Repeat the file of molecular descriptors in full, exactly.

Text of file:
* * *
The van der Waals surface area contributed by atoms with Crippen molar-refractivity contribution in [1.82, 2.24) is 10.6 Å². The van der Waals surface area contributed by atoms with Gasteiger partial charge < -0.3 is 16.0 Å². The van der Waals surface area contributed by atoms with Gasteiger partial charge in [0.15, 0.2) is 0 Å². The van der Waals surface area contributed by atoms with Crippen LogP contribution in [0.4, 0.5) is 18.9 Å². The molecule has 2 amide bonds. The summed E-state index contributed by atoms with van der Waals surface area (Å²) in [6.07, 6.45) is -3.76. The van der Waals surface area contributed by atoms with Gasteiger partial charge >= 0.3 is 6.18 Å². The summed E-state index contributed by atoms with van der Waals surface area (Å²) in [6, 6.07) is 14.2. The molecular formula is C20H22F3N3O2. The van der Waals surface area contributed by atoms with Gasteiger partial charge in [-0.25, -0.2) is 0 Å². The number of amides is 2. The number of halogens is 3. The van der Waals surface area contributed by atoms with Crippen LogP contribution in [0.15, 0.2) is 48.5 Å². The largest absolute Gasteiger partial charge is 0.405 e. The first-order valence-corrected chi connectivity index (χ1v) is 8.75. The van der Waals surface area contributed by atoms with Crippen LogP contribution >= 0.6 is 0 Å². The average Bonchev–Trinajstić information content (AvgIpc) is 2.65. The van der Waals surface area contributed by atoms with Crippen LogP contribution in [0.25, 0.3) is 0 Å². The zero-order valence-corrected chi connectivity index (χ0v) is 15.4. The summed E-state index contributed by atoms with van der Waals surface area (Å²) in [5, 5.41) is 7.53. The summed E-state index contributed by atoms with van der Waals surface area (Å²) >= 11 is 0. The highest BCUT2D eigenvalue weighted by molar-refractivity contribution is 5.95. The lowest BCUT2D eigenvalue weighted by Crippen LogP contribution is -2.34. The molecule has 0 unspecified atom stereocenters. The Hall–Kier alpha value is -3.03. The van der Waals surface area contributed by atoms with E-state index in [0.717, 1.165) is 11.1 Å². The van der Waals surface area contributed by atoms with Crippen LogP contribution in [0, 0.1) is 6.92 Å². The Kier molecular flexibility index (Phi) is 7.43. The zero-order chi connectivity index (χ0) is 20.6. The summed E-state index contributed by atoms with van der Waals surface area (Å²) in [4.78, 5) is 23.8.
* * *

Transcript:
The van der Waals surface area contributed by atoms with Crippen molar-refractivity contribution in [1.82, 2.24) is 10.6 Å². The van der Waals surface area contributed by atoms with Gasteiger partial charge < -0.3 is 16.0 Å². The van der Waals surface area contributed by atoms with Gasteiger partial charge in [0.15, 0.2) is 0 Å². The van der Waals surface area contributed by atoms with Crippen LogP contribution in [0.4, 0.5) is 18.9 Å². The molecule has 2 amide bonds. The summed E-state index contributed by atoms with van der Waals surface area (Å²) in [6.07, 6.45) is -3.76. The van der Waals surface area contributed by atoms with Gasteiger partial charge >= 0.3 is 6.18 Å². The summed E-state index contributed by atoms with van der Waals surface area (Å²) in [6, 6.07) is 14.2. The molecular formula is C20H22F3N3O2. The van der Waals surface area contributed by atoms with Gasteiger partial charge in [-0.25, -0.2) is 0 Å². The number of amides is 2. The number of halogens is 3. The van der Waals surface area contributed by atoms with Crippen LogP contribution in [0.15, 0.2) is 48.5 Å². The largest absolute Gasteiger partial charge is 0.405 e. The first-order valence-corrected chi connectivity index (χ1v) is 8.75. The van der Waals surface area contributed by atoms with Crippen LogP contribution >= 0.6 is 0 Å². The average Bonchev–Trinajstić information content (AvgIpc) is 2.65. The van der Waals surface area contributed by atoms with Crippen LogP contribution in [0.25, 0.3) is 0 Å². The zero-order valence-corrected chi connectivity index (χ0v) is 15.4. The summed E-state index contributed by atoms with van der Waals surface area (Å²) in [5, 5.41) is 7.53. The summed E-state index contributed by atoms with van der Waals surface area (Å²) >= 11 is 0. The highest BCUT2D eigenvalue weighted by molar-refractivity contribution is 5.95. The lowest BCUT2D eigenvalue weighted by Crippen LogP contribution is -2.34. The molecule has 0 unspecified atom stereocenters. The Hall–Kier alpha value is -3.03. The van der Waals surface area contributed by atoms with E-state index in [0.717, 1.165) is 11.1 Å². The van der Waals surface area contributed by atoms with Crippen LogP contribution in [0, 0.1) is 6.92 Å². The Kier molecular flexibility index (Phi) is 7.43. The zero-order chi connectivity index (χ0) is 20.6. The summed E-state index contributed by atoms with van der Waals surface area (Å²) in [4.78, 5) is 23.8.